I replied that I doubted I had the aptitude for such work, but he, having studied the field for his placement service, as he always did any new venture, felt sure I could do it. He had our employment agent set up an interview at a CAD company and after a short interview I was given my first job in high technology and my first well-paying job (in the way that's measured in our economy) since my days as a clerk at Acme (mostly in Parkhill, occasionally in Nanty Glo, and even sometimes in Johnstown. Though the supermarket pay was small compared with steel mills and coal mines, it was unionized and was competitive with jobs like teaching and other professions in the early '60s).

Knowing I had never done technical publications work before, I was hired with no contract beyond a week at a time. I was there 11 months before being laid off, and then within 48 hours my boss at that job had to take off work because of pneumonia, so I was called back, staying another 14 months. In that time I had graduated from editor to writer (unlike newspaper, magazine, and book publishing, writers are paid better than editors in high tech publications work...they are considered to require and have attained more "technical" education).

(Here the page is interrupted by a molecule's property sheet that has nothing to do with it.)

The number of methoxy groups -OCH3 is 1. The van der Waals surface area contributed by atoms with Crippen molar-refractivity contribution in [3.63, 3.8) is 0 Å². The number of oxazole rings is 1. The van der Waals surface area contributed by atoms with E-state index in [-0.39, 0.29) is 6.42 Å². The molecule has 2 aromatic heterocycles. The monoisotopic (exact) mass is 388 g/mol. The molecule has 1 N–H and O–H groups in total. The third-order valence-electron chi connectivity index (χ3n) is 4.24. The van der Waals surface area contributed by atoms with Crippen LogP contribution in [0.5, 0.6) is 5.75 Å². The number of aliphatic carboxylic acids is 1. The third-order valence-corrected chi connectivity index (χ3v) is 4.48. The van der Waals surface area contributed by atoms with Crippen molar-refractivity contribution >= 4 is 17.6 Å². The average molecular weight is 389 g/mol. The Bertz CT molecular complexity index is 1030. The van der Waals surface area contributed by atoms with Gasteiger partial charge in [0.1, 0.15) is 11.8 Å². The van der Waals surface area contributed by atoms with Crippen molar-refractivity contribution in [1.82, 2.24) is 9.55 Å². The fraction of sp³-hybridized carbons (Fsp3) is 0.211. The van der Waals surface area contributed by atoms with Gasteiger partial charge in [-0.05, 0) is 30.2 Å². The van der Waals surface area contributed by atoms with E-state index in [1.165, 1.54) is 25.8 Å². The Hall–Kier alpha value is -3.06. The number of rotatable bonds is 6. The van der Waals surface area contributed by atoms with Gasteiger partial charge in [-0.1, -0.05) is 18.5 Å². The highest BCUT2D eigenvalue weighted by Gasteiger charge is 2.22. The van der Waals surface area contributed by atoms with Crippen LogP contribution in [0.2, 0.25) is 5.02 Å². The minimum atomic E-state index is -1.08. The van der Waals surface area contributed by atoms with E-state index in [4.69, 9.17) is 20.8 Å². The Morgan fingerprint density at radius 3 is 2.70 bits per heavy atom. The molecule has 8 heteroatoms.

And though I was gone from fulltime employment at the Writers Connection, Steve continued to use me on the side as the editor of the monthly newsletter, and also provided other freelance writing assignments and some Saturday teaching work.

More tomorrow.

—Webmaster Jon Kennedy

White House language (first of four)

The White House not only has a new team, but a whole new language. President George W. Bush has brought with him many friends from Texas, and for anyone not born in the Lone Star State, the Texan accent and the cowboy colloquialisms can seem a bit strange.

Here is a guide to a few of the more colorful expressions they might encounter:

1. The engine's runnin' but ain't nobody driving. Not overly intelligent.
2. As welcome as a skunk at a lawn party (self-explanatory).
3. Tighter than bark on a tree. Not very generous.